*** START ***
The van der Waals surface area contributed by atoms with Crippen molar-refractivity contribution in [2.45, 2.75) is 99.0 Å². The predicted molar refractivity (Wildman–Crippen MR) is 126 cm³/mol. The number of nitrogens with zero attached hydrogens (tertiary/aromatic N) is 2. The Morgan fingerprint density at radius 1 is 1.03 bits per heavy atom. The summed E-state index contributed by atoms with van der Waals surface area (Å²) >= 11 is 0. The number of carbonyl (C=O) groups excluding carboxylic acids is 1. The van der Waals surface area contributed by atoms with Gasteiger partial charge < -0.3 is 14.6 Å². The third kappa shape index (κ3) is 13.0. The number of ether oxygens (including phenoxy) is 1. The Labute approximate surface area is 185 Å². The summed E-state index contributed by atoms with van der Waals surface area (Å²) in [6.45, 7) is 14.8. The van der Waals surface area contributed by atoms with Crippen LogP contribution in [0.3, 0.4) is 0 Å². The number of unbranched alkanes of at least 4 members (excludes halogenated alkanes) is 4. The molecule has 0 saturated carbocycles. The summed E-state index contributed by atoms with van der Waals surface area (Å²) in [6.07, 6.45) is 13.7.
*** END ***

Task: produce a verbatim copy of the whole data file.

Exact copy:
The van der Waals surface area contributed by atoms with Crippen molar-refractivity contribution in [2.45, 2.75) is 99.0 Å². The predicted molar refractivity (Wildman–Crippen MR) is 126 cm³/mol. The number of nitrogens with zero attached hydrogens (tertiary/aromatic N) is 2. The Morgan fingerprint density at radius 1 is 1.03 bits per heavy atom. The summed E-state index contributed by atoms with van der Waals surface area (Å²) >= 11 is 0. The number of carbonyl (C=O) groups excluding carboxylic acids is 1. The van der Waals surface area contributed by atoms with Gasteiger partial charge < -0.3 is 14.6 Å². The third kappa shape index (κ3) is 13.0. The number of ether oxygens (including phenoxy) is 1. The Labute approximate surface area is 185 Å². The summed E-state index contributed by atoms with van der Waals surface area (Å²) in [6.45, 7) is 14.8. The van der Waals surface area contributed by atoms with Crippen LogP contribution in [0.3, 0.4) is 0 Å². The number of unbranched alkanes of at least 4 members (excludes halogenated alkanes) is 4. The molecule has 0 saturated carbocycles. The summed E-state index contributed by atoms with van der Waals surface area (Å²) in [6.07, 6.45) is 13.7.